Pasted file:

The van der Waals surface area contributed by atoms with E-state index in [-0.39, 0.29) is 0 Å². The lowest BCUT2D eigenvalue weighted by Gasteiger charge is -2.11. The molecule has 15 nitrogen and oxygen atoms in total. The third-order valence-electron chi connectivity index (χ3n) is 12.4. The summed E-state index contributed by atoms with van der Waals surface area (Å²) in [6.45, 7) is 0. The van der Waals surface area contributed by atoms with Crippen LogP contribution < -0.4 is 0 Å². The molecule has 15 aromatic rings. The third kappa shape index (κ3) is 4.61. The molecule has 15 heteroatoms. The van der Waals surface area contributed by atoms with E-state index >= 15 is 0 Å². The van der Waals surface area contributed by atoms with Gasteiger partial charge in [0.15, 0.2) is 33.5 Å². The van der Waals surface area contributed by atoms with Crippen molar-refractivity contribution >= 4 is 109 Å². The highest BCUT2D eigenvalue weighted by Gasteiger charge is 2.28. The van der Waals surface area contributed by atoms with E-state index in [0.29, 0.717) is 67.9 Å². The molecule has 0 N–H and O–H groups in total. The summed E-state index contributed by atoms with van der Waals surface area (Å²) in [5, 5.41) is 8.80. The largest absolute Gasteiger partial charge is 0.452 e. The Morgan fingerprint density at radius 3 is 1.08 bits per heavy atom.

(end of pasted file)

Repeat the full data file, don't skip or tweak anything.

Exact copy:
The van der Waals surface area contributed by atoms with E-state index in [-0.39, 0.29) is 0 Å². The lowest BCUT2D eigenvalue weighted by Gasteiger charge is -2.11. The molecule has 15 nitrogen and oxygen atoms in total. The third-order valence-electron chi connectivity index (χ3n) is 12.4. The summed E-state index contributed by atoms with van der Waals surface area (Å²) in [6.45, 7) is 0. The van der Waals surface area contributed by atoms with Crippen LogP contribution < -0.4 is 0 Å². The molecule has 15 aromatic rings. The third kappa shape index (κ3) is 4.61. The molecule has 15 heteroatoms. The van der Waals surface area contributed by atoms with E-state index >= 15 is 0 Å². The van der Waals surface area contributed by atoms with Gasteiger partial charge in [0.15, 0.2) is 33.5 Å². The van der Waals surface area contributed by atoms with Crippen molar-refractivity contribution >= 4 is 109 Å². The highest BCUT2D eigenvalue weighted by Gasteiger charge is 2.28. The van der Waals surface area contributed by atoms with E-state index in [0.29, 0.717) is 67.9 Å². The molecule has 0 N–H and O–H groups in total. The summed E-state index contributed by atoms with van der Waals surface area (Å²) in [5, 5.41) is 8.80. The largest absolute Gasteiger partial charge is 0.452 e. The Morgan fingerprint density at radius 3 is 1.08 bits per heavy atom.